Even otherwise, while it is the aspect of supply which is the consideration while levying tax under GST, it is the aspect of manufacture that is of consideration while levying excise duty. Though it is contended by the petitioners that the aspect of supply has subsumed manufacture and accordingly, the levy of tax would in effect be on the same taxable event of manufacture in the present case, however, a closer scrutiny would reveal that the legal taxable event under GST would be on supply while on excise would be on manufacture which are two different legally recognized aspects and even if the incidence is on a single subject, the different legal aspect would not lead to an overlapping and would result in treating the levy of tax as on different aspects.

Even otherwise, even if it is construed to be a tax on the same aspect unless such levy of tax falls foul of other constitutional safeguards, it would per se not vitiate levy of tax. (see Avinder Singh v. State of Punjab – AIR 1979 SC 321).

C. Legality of levy of NCCD as per Section 136 of the Finance Act, 2001

Section 136 of the Finance Act, 2001 provides for levy of NCCD and Section 136 (1) and (2) are extracted herein below for reference:

1) In the case of goods specified in the Seventh Schedule, being goods manufactured or produced, there shall be levied and collected for the purposes of the Union, by surcharge, a duty of excise, to be called the National Calamity Contingent duty (hereinafter referred to as the National Calamity duty), at the rates specified in the said Schedule.

2) The National Calamity duty chargeable on the goods specified in the Seventh Schedule shall be in addition to any other duties of excise chargeable on such goods under the Central Excise Act 1944 (1 of 1944) of any other law for the time being in force.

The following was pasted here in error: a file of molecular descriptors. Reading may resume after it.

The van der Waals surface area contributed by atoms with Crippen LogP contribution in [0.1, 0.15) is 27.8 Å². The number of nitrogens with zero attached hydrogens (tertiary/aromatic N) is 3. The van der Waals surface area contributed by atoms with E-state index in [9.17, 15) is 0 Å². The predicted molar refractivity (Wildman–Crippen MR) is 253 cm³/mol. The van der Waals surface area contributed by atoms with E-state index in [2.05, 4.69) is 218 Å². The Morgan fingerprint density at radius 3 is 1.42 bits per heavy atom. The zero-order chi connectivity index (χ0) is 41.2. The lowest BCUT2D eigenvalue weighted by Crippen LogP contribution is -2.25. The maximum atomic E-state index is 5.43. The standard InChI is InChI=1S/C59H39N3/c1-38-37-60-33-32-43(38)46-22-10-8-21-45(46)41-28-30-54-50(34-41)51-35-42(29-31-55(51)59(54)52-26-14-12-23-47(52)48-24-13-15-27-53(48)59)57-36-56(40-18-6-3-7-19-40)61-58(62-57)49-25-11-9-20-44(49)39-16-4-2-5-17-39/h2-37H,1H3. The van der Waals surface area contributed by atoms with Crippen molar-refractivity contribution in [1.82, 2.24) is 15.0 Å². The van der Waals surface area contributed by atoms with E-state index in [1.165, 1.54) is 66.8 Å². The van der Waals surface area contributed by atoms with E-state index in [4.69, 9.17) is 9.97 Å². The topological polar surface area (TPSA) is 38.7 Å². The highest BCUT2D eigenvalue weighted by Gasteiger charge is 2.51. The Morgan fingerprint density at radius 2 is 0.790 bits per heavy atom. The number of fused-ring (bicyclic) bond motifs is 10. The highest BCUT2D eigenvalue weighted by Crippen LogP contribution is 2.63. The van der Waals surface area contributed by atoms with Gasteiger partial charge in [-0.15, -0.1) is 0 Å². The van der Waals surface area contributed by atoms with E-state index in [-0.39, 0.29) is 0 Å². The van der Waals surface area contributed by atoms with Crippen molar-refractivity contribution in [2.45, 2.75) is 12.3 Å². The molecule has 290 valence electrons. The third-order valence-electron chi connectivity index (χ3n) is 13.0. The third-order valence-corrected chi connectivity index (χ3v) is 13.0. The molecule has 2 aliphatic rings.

As per Section 136 of the Finance Act, a surcharge by way of duty of excise at the rates specified in the schedule is levied.

By virtue of the amendment of the Twelfth Schedule of the Finance Act, 2005 the rates stand amended.

The surcharge would merely refer to an increase of the duty which in the present case is by way of a duty of excise. The nature of alteration of duty by way of the Finance Act has been considered in the case of The Madurai District Central Co-operative Bank Ltd. v. The Third Income Tax Officer, Madurai reported in (1975) 2 SCC 454 (Bench of Three Judges). The Apex Court has clearly opined that the surcharge leviable under Section 2 (1) of the Finance Act, 1963 are relatable to Article 271 of the Constitution of India. In a detailed discussion, the Apex Court has also clarified that the purpose and concept of the additional surcharge is different from the Income Tax and that “26…. Thus, additional surcharge is a distinct charge not dependent for its leviability on the assessees liability to pay income tax or super tax.”

The Apex Court has also observed that the Income Tax Act and Annual Finance Acts are enacted by the Parliament in exercise of the power conferred by Article 246 (1).

As to the nature of power exercised under the Finance Act, it is observed as follows:

“12…Once the Parliament has the legislative competence to enact a law with respect to a certain subject matter, the limits of competence cannot be judged further by the form or manner in which that power is exercised. Accordingly, though it would be unconventional for the Parliament to amend a taxing statute by incorporating the amending provision in an act of a different pith and substance, such a course would not be unconstitutional.”

“13…Much more so can the Parliament introduce a charging provision in a Finance Act. True, as said in Kesoram Industries and Cotton Mills Ltd. v. Commissioner of Wealth